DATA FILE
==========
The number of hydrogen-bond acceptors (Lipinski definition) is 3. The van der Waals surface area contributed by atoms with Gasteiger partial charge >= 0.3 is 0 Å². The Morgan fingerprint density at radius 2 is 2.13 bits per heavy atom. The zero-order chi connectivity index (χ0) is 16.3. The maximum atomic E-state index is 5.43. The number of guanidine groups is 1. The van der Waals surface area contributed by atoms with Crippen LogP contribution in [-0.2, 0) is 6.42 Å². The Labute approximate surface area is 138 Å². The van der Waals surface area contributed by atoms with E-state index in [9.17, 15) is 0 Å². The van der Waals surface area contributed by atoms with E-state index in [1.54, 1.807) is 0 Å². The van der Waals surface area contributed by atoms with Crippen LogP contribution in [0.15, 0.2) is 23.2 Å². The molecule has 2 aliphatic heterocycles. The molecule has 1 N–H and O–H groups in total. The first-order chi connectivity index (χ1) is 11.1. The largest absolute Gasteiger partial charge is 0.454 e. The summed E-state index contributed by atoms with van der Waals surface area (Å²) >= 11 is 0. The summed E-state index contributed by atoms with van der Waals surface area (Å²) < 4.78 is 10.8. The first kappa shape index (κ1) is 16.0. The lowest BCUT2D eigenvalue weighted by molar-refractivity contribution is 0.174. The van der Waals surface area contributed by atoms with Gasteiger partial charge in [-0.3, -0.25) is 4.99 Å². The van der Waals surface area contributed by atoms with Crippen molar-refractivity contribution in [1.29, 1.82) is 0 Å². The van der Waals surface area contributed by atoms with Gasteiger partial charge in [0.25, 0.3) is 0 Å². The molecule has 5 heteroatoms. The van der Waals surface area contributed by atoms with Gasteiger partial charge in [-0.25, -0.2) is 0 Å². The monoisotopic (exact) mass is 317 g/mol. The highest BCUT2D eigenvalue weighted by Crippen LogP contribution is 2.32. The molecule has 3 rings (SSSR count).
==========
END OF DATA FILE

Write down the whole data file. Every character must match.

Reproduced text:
The number of hydrogen-bond acceptors (Lipinski definition) is 3. The van der Waals surface area contributed by atoms with Gasteiger partial charge >= 0.3 is 0 Å². The Morgan fingerprint density at radius 2 is 2.13 bits per heavy atom. The zero-order chi connectivity index (χ0) is 16.3. The maximum atomic E-state index is 5.43. The number of guanidine groups is 1. The van der Waals surface area contributed by atoms with Crippen LogP contribution in [-0.2, 0) is 6.42 Å². The Labute approximate surface area is 138 Å². The van der Waals surface area contributed by atoms with E-state index in [9.17, 15) is 0 Å². The van der Waals surface area contributed by atoms with E-state index in [1.54, 1.807) is 0 Å². The van der Waals surface area contributed by atoms with Crippen LogP contribution in [0.15, 0.2) is 23.2 Å². The molecule has 2 aliphatic heterocycles. The molecule has 1 N–H and O–H groups in total. The first-order chi connectivity index (χ1) is 11.1. The largest absolute Gasteiger partial charge is 0.454 e. The summed E-state index contributed by atoms with van der Waals surface area (Å²) >= 11 is 0. The summed E-state index contributed by atoms with van der Waals surface area (Å²) < 4.78 is 10.8. The first kappa shape index (κ1) is 16.0. The lowest BCUT2D eigenvalue weighted by molar-refractivity contribution is 0.174. The van der Waals surface area contributed by atoms with Gasteiger partial charge in [-0.3, -0.25) is 4.99 Å². The van der Waals surface area contributed by atoms with Crippen molar-refractivity contribution in [1.29, 1.82) is 0 Å². The van der Waals surface area contributed by atoms with Gasteiger partial charge in [0.25, 0.3) is 0 Å². The molecule has 5 heteroatoms. The van der Waals surface area contributed by atoms with Gasteiger partial charge in [-0.25, -0.2) is 0 Å². The monoisotopic (exact) mass is 317 g/mol. The highest BCUT2D eigenvalue weighted by Crippen LogP contribution is 2.32. The molecule has 3 rings (SSSR count).